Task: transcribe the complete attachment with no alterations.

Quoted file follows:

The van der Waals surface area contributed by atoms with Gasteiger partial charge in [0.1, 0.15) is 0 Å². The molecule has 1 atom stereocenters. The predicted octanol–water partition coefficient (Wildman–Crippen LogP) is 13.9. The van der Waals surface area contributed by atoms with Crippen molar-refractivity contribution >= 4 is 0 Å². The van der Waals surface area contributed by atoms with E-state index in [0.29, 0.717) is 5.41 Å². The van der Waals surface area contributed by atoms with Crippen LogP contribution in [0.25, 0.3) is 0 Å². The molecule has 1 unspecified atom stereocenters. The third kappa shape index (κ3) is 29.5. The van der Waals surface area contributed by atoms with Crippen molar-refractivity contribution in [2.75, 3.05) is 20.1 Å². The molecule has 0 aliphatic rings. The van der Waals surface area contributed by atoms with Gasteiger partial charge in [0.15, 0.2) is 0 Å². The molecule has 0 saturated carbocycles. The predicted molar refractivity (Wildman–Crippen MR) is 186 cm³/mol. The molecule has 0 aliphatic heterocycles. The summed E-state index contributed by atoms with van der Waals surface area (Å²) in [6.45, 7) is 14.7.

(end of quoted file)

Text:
The van der Waals surface area contributed by atoms with Gasteiger partial charge in [0.1, 0.15) is 0 Å². The molecule has 1 atom stereocenters. The predicted octanol–water partition coefficient (Wildman–Crippen LogP) is 13.9. The van der Waals surface area contributed by atoms with Crippen molar-refractivity contribution >= 4 is 0 Å². The van der Waals surface area contributed by atoms with E-state index in [0.29, 0.717) is 5.41 Å². The van der Waals surface area contributed by atoms with Crippen LogP contribution in [0.25, 0.3) is 0 Å². The molecule has 1 unspecified atom stereocenters. The third kappa shape index (κ3) is 29.5. The van der Waals surface area contributed by atoms with Crippen molar-refractivity contribution in [2.75, 3.05) is 20.1 Å². The molecule has 0 aliphatic rings. The van der Waals surface area contributed by atoms with Gasteiger partial charge in [0.15, 0.2) is 0 Å². The molecule has 0 saturated carbocycles. The predicted molar refractivity (Wildman–Crippen MR) is 186 cm³/mol. The molecule has 0 aliphatic heterocycles. The summed E-state index contributed by atoms with van der Waals surface area (Å²) in [6.45, 7) is 14.7.